With Role Based Access Controls (RBAC) we can scope administrative access at
- any subscription
- any resource group
- any Azure resource
However, when we go back to our comparative anatomy analogy above with Active directory, subscriptions have an all powerful equivalent to the old Enterprise Admin of Active Directory. This is the subscription owner which inherits rights over every azure resource within your subscription. How much do you trust that person(s)? That is a lot of power holding the keys of the subscription kingdom! But, there are methods to protect that top level right, such as breaking up the password parts or other factors to be accessible only by different people.
Azure Resource Manager (ARM) was designed for this delegated administration barrier that existing only a few years ago, when our only scope of administration over Azure resources was just the subscription. We built this new ARM model. You just have to use it… AND enforce it. It is a new way to administer and control resources versus traditional on-premises systems, but embrace it and leverage RBAC. And now that we have Azure PIM for RBAC in preview, this will make many security officers very happy.
Limit Resource Providers
Registration of Resource Providers enable features to be available to users in the portal. To register a resource provider, you must have permission to perform the /register/action operation for the resource provider. This operation is included in the Contributor and Owner roles.
In many cases on our projects, we provide a script to simply enable all resource providers so it is done. This scenario of a different subscription with different resource providers lit up is not a common one. But we’ll call it a possibility. It could be possible to have a subscription with limited services, like production, and then another non-production or sandbox environment with everything turned on. Not something we see or do often at all, but just wanted to put it on the table.
Delegation of Administration
As I described above, RBAC can really break down and control access to resources to manage least privileges. Stuart Kwan at Ignite 2017 had a great talk on Identity (Locking Down access to the Azure Cloud…) and made this simple graphic to show how RBAC should be applied.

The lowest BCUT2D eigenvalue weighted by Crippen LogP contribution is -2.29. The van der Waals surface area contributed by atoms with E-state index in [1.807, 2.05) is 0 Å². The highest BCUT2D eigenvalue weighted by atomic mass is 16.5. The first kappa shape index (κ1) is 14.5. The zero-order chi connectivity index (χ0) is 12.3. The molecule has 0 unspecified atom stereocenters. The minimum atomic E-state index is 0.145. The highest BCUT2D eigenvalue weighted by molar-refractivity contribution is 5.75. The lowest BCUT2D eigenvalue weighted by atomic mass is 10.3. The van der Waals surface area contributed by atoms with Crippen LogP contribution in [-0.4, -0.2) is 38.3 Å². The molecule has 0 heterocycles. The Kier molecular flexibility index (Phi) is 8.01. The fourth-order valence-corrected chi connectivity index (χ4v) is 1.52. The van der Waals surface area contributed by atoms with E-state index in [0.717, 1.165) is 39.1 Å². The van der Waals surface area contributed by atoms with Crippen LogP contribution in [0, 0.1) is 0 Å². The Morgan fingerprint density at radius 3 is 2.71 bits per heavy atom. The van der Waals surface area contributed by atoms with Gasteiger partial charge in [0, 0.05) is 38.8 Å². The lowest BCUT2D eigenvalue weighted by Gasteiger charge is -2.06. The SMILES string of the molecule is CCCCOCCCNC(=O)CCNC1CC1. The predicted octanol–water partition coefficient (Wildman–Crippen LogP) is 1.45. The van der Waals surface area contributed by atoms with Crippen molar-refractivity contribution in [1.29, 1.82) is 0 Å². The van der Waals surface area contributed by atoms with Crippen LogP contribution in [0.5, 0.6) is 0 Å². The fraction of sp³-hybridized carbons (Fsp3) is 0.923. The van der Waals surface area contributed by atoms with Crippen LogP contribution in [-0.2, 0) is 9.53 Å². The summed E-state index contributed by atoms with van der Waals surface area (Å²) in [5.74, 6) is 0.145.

With all of Stuart Kwan’s ultimate words of wisdom, there will be some who want further delegation like we did with nested organizational units in AD. But I ask you “was that really easier and simpler than a more simple flat hierarchy”? I’ve seen that model go more crazy than the numbers of forests gone mad, so I am not a fan of making additional subscriptions just for another administrative container to fake nesting of administration.
The best possible argument I think goes back up to the subscription owner and who do you trust. Remember our other security tenant above is that the Azure AD tenant and NOT the subscription, is the security boundary.
Again, there is no magic bullet. But now you have some criteria to review and decide. And these criteria can be used also to reduce or condense the number of subscriptions you have. So what if you do have a half a dozen or more subscriptions…what do you do? I would say review the criteria above. If possible without a lot of pain, consolidate and eliminate those subscriptions that are not necessary. Apart from the first few criteria above, we typically see or recommend 1 subscription for production and 1 for non-production and or a sandbox environment. There are exceptions, but these are guidelines and not cast in stone.
- Azure enterprise scaffold – prescriptive subscription governance
- Examples of implementing Azure enterprise scaffold
- How Azure subscriptions are associated with Azure Active Directory